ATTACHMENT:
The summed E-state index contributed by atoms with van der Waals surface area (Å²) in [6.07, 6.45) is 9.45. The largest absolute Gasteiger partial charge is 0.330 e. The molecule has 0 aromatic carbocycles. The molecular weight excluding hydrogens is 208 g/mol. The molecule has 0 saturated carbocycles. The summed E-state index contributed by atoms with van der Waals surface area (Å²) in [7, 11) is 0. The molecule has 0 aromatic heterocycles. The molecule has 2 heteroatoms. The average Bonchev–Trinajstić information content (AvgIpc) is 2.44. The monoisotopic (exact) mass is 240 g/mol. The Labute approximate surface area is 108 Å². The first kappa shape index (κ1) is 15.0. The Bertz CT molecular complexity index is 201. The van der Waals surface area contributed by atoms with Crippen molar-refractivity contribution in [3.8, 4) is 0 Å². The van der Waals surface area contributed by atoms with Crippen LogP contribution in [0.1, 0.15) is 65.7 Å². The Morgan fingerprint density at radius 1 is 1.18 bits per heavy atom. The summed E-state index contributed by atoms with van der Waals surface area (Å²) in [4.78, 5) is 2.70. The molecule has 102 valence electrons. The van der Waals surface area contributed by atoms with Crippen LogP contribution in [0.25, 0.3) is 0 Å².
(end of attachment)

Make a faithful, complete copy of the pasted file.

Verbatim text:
The summed E-state index contributed by atoms with van der Waals surface area (Å²) in [6.07, 6.45) is 9.45. The largest absolute Gasteiger partial charge is 0.330 e. The molecule has 0 aromatic carbocycles. The molecular weight excluding hydrogens is 208 g/mol. The molecule has 0 saturated carbocycles. The summed E-state index contributed by atoms with van der Waals surface area (Å²) in [7, 11) is 0. The molecule has 0 aromatic heterocycles. The molecule has 2 heteroatoms. The average Bonchev–Trinajstić information content (AvgIpc) is 2.44. The monoisotopic (exact) mass is 240 g/mol. The Labute approximate surface area is 108 Å². The first kappa shape index (κ1) is 15.0. The Bertz CT molecular complexity index is 201. The van der Waals surface area contributed by atoms with Crippen molar-refractivity contribution in [3.8, 4) is 0 Å². The van der Waals surface area contributed by atoms with Crippen LogP contribution in [0.1, 0.15) is 65.7 Å². The Morgan fingerprint density at radius 1 is 1.18 bits per heavy atom. The summed E-state index contributed by atoms with van der Waals surface area (Å²) in [4.78, 5) is 2.70. The molecule has 102 valence electrons. The van der Waals surface area contributed by atoms with Crippen LogP contribution in [0.25, 0.3) is 0 Å².